As the graphic to the left rather stylishly shows… (and you can see the rest of it here) Yes. There are lots of TEFL jobs out there for non-natives; in fact some people argue there are as many opportunities for non-native speakers as there are for native speakers.
Over the years English has become the international language of business, communications, technology and travel. This global reach means that most people using English around the world are non-native speakers speaking to other non-native speakers (Polish businesspeople speaking to German businesspeople, for example). So sounding like a native speaker is irrelevant to them: they need International English and they want a teacher with good levels of English and teaching skills.
You’ve already learned English, so you can teach English
Another plus is that because you have learned the English language from scratch, you probably understand English grammar on an intellectual level to a much higher level than most of your native counterparts who understand it on a subconscious level having soaked up the language from birth.
And one final part on the back for our non-native speaking friends: being taught by a non-native TEFL teacher can really motivate and inspire your students – if you can learn to speak, write and teach English to such a high level, they can too!
What Are The Challenges of Being a Non-Native TEFLer?
The main challenge that you’ll have is your own worry about being a non-native speaker! But your students know you’re not a native speaker and don’t expect you to be one. You’ve worked hard to learn the language to such a high level, so be confident. All that hard work you’ve put in will help you teach English as a foreign language to your students just as well as a native speaker would.
You may encounter old attitudes from some employers who feel that the native speaker is still the ideal. Don’t worry – there is so much demand for TEFL teachers, you can just choose a different employer. These attitudes are changing rapidly – any good school now is looking for skills, not ‘native-speakerness’.
Some countries generally require proof of nationality from an English-speaking country to get a work permit (e.g. Korea). There’s not much you can do about that unfortunately, but these prejudices about what makes a good teacher are changing, and we expect them to disappear in the near future.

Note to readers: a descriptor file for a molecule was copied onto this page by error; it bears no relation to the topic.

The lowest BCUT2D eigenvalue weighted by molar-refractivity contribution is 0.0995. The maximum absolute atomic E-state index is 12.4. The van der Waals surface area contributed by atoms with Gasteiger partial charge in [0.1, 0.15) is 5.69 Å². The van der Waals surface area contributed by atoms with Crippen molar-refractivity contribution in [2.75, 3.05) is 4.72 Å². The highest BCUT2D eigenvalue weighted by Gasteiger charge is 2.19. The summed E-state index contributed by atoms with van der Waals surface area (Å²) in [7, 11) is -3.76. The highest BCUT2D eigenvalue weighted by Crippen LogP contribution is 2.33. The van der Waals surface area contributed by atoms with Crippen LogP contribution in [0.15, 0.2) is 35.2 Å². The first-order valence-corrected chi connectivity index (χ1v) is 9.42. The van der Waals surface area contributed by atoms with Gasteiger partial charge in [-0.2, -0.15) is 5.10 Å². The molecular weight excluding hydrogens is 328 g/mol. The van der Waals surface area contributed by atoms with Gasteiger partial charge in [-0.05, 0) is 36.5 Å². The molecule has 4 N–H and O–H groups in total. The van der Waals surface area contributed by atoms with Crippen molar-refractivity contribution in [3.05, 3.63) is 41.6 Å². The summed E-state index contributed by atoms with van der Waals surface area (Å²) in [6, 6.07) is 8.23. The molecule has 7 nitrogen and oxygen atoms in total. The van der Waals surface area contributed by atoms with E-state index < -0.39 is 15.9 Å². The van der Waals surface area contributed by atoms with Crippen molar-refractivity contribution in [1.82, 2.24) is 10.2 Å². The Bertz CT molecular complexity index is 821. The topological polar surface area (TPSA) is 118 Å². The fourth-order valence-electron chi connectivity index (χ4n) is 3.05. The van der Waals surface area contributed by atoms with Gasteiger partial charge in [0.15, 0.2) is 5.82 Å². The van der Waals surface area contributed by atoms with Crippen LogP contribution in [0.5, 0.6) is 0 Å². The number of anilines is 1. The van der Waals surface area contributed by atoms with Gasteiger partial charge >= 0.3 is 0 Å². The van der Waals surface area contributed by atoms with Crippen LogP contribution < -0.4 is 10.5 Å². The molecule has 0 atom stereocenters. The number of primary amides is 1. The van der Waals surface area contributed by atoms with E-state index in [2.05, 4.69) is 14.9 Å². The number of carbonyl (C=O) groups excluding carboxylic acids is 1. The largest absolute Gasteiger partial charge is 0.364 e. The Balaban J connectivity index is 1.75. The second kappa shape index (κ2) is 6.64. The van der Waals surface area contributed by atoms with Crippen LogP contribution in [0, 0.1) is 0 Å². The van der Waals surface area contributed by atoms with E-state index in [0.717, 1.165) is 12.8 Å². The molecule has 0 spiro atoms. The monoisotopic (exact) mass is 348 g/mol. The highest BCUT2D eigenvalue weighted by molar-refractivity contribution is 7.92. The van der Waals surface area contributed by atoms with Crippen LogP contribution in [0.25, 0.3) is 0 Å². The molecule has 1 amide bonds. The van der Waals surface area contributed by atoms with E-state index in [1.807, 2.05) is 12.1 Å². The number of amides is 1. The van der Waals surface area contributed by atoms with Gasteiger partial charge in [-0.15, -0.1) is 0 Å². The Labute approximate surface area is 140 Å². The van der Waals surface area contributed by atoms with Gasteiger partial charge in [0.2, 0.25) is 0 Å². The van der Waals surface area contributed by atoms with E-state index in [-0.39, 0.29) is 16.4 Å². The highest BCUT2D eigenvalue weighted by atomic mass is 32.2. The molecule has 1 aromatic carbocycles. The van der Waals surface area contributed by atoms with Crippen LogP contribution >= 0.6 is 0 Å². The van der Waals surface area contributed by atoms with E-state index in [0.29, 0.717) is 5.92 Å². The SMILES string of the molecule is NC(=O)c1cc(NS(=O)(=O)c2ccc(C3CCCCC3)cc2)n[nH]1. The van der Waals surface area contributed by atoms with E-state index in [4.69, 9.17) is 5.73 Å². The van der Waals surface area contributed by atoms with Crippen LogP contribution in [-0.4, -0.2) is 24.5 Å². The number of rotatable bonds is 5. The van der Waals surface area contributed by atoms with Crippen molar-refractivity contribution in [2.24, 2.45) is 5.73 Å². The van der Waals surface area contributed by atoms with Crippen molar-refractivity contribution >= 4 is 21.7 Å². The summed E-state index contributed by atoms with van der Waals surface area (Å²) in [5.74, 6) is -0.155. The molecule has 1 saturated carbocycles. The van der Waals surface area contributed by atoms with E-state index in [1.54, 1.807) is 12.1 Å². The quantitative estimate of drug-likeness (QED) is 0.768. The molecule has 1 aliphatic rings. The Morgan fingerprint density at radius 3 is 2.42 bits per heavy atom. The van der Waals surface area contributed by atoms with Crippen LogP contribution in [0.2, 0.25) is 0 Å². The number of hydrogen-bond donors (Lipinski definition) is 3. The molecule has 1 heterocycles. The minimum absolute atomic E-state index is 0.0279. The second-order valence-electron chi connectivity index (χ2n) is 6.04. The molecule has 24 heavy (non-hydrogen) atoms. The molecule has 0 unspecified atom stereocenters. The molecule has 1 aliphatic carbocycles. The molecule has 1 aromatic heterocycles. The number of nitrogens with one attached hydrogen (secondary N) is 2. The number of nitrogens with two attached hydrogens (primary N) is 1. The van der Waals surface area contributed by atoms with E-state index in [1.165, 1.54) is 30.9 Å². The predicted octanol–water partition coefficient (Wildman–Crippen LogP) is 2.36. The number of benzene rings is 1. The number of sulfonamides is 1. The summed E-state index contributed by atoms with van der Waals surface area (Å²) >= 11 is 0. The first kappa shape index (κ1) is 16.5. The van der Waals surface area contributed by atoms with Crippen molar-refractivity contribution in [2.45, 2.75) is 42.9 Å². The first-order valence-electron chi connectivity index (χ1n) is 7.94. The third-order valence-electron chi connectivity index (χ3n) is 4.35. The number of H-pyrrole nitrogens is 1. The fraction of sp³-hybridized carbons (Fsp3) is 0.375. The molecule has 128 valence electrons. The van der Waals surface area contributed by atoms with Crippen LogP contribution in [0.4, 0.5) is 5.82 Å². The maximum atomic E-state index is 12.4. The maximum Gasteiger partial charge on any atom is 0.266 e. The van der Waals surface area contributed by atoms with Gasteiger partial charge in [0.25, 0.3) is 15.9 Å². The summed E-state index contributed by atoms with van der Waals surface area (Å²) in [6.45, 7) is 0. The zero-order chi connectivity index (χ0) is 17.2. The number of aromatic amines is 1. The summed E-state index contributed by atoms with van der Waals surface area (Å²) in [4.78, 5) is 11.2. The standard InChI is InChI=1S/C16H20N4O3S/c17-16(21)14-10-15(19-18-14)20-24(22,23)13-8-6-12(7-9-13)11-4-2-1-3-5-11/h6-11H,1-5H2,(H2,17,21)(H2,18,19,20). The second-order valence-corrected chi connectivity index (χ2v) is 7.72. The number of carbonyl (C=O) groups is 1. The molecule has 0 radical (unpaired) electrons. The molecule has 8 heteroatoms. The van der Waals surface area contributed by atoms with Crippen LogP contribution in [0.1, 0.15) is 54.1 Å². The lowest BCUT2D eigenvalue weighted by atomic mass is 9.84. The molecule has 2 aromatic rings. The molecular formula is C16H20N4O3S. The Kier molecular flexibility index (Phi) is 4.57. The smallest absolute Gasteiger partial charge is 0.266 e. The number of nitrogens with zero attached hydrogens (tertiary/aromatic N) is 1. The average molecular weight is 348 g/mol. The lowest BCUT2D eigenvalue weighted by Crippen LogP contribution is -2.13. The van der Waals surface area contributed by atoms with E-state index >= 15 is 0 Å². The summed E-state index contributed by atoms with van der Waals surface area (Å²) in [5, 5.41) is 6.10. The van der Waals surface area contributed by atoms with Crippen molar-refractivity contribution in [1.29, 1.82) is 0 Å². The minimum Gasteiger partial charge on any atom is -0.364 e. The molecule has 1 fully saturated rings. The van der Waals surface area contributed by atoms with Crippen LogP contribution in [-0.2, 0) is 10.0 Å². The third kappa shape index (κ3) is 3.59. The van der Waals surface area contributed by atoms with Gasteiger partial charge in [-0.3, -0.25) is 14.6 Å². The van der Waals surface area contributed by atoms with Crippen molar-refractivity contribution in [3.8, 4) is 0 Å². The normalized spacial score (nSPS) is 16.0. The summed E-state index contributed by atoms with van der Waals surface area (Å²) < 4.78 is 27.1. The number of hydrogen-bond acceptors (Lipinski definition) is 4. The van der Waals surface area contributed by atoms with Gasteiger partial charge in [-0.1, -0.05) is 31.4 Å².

It’s worth keeping in mind that you don’t need to be a native speaker to teach English as a second language in England!
Do I Need Specific TEFL Training?
Whatever anyone says, you don’t need any extra TEFL training. You are the equal of the native speakers, and should not put yourself in a separate category.
Obviously, if you’re going to teach English, your English level has to be very high. If you’re unconfident about your English, you’ll need to work on it in a targeted way. Get a detailed diagnosis of your speaking and writing from an expert and work on the areas you need to improve: whether that’s fluency, pronunciation, sentence stress and rhythm, use of articles or tenses – a few more hours effort will open up a world of opportunities.
What Kind of Job Opportunities Are There for Non-Native Speakers?
As mentioned above, apart from the few remaining countries that require you to hold certain passports to issue teaching permits, you have the same opportunities as a native speaker: remember that when applying for TEFL jobs.
TEFL is market-driven, so if you can show an employer they need you and that you can do the job just as well as someone from the UK or the US, you shouldn’t have any problems. An employer may ask for ‘native speakers’ because they (mistakenly) think it will mean better teachers – show them they’re wrong by highlighting your high level of English and your TEFL skills.
But I Keep On Getting Rejection Letters?
If you keep getting knock backs from mainstream TEFL jobs because of your ‘non-nativeness’, don’t despair! There are quite a few TEFL jobs and internships aimed specifically at non-native speakers. The chances are that once you’ve completed one of these type contracts, you will be in a much better position to find work.
Here are a couple of great teaching opportunities for non-native speakers…
Five Month Internships in Asia
You’ll get full TEFL training over in Asia and then spend five months living and working as an English teacher in either China or Vietnam. You can find out more here
1. Be confident. You’re the equal of a native speaker in the classroom.
2. Sell your command of English, your teaching skills, and the fact you understand students’ situation as a former learner yourself.
3. Get proof of your level of English – such as a high IELTS or TOEFL score, or a CAE or CPE certificate.
4. Get proof of your teaching skills such as an i-to-i TEFL certificate.
5. Network with other non-native speaker teachers for support and job opportunities.